One of the classic Tranky Doo clips that we have is the Spirit Moves one, and most of the routine – as we dance it today – is derived from this version. Ironically, this version is almost certainly the reason it’s usually danced to Dipsy Doodle – I say ironically, because it’s pretty unlikely that Dipsy Doodle is what they were dancing to in the clip – and in true Spirit Moves fashion, then music was added as an afterthought, and in no way matches the dancing.
Category: <span>General rambles</span>
Over the lockdown, we spent twenty two weeks teaching our superhumanly patient group what could well be the world’s longest Big Apple course. For the benefit of the group, and for anyone else who’s interested, it feels like a great time to share a bit more detail on the Apple – some of the history, who the dancers were, musical breakdowns, and a few fun details we’ve spotted along the way. After the fold – some of the history, and the dancers who we see in this classic piece of dance history.
Eric Bibb has a Patreon – and it’s amazing. He’s long been one of my favourite Blues singers and guitarists – and we never miss a chance to see him…
Many many years ago, I wrote a slightly post called Joshuaphile, based on the fact that I had quite a few versions of Joshua Fit the Battle of Jericho (by any number of names) – and how they were mostly quite wildly different from each other. I’ve often wondered about playing a set where I stuck to different versions of exactly same song… so I put together an 8track of eight different versions.
Anyway – 8track has long gone, and now I have a whole lot more versions of Joshua. So here’s Joshuaphile take 2 (or times 2) – with double the number of Joshuas, and using MixCloud, which doesn’t look like going anywhere any time soon. I’m sure everyone has long been harbouring a burning desire to listen to sixteen different versions of Joshua in one stretch – so finally, after the fold you can do exactly that!
There’s a lot of great jump blues songs out there, and some fantastic ones for swing DJing. I’ve been listening to these two a lot recently, and felt inclined to dig into and share why I love them so much.
Since I made the re-edited version of the Hellzapoppin’ dance scene – the greatest swing dance scene ever to grace the cinema screen, Atilio Menéndez has found, and generously made available, an incredible high definition version of the scene – and it looks absolutely beautiful. The frame rate is better too, which means it feels far smoother, as well as looking far more detailed.
Of course – it probably goes without saying that I had to repeat the rephrasing exercise. I quickly realised that there were places I could improve on what I’d done last time – and I hope I’ve done it better justice than before.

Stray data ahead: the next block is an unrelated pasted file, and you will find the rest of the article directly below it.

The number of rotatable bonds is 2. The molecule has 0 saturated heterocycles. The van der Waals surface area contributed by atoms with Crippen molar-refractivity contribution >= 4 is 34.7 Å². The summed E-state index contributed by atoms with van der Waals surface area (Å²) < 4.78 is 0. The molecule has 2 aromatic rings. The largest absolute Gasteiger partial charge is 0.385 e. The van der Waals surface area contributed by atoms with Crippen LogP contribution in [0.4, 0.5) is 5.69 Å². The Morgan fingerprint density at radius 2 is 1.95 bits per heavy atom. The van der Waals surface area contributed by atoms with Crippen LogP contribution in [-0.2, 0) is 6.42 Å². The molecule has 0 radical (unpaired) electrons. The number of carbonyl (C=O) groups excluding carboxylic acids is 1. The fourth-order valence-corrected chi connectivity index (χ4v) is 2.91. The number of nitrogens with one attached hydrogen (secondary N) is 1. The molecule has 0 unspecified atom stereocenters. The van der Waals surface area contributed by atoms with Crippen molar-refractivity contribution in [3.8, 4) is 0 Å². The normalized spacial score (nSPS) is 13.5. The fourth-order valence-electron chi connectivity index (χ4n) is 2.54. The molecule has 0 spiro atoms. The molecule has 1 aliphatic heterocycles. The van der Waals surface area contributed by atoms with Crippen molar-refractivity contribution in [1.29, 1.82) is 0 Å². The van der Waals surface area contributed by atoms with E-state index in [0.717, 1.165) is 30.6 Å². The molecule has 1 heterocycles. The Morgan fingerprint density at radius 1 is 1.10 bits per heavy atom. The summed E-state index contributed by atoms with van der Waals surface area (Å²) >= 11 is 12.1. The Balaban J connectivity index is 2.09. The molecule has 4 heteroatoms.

Do people clapping on the One and Three drive you crazy? If so, hold on to your horses, because I might be about to ruin Hellzapoppin’ for you. Don’t worry though. I promise I’ll make things right again.
For the benefit of new dancers, if you aren’t familiar with Hellzapoppin’, it’s the most iconic of all the vintage Lindy Hop clips. Choreographed by Frankie Manning, performed by Whitey’s Lindy in the movie Hellzapoppin’ – it is an electrifying, high energy, lightning-fast routine that many of us can never tire of watching. There’s a lot been written about it – I’d recommend reading this article on Yehoodi if you want to know more. If you haven’t read Frankie’s autobiography – Ambassador for Lindy Hop, do read it – it’s a great book, and he gives a fascinating, in-depth account of how the routine came to be filmed.
Still with me? I think this all got started when I tried using Hellzapoppin’ in one of my music talks, to illustrate how dancers could use the musical phrasing to structure their dancing. I realised it didn’t quite seem to fit with the musical structure in the way I’d expected – all the solo sections were the right length, but didn’t seem to begin and end at the expected points in the music.
More recently, in my post-Big-Apple editing frenzy, I started looking again at Hellzapoppin’, debating whether to commit utter heresy try and change the phrasing, when I realised that after her epic between-the-legs slide, when Ann Johnson scoots back again towards Frankie…
She is clapping. On one, three and five. Let that sink in for a second. Ann Johnson. The Ann Johnson. Frankie’s dance partner, Ann Johnson. Clapping on the odd beats. This couldn’t possibly be right.
When I first saw that, something inside me died a little… and a new editing project was born.
Well – I’d sworn I was done with the Big Apple edits.
You know how it is – the more you look at something, the more you see the imperfections – and having done the original audio sync videos, I was starting to see some really strange things. To cut to the chase – they made me realise I’d not done a good enough job. So here’s two much better versions. I hesitate to call them the final ones, but I very much hope they are.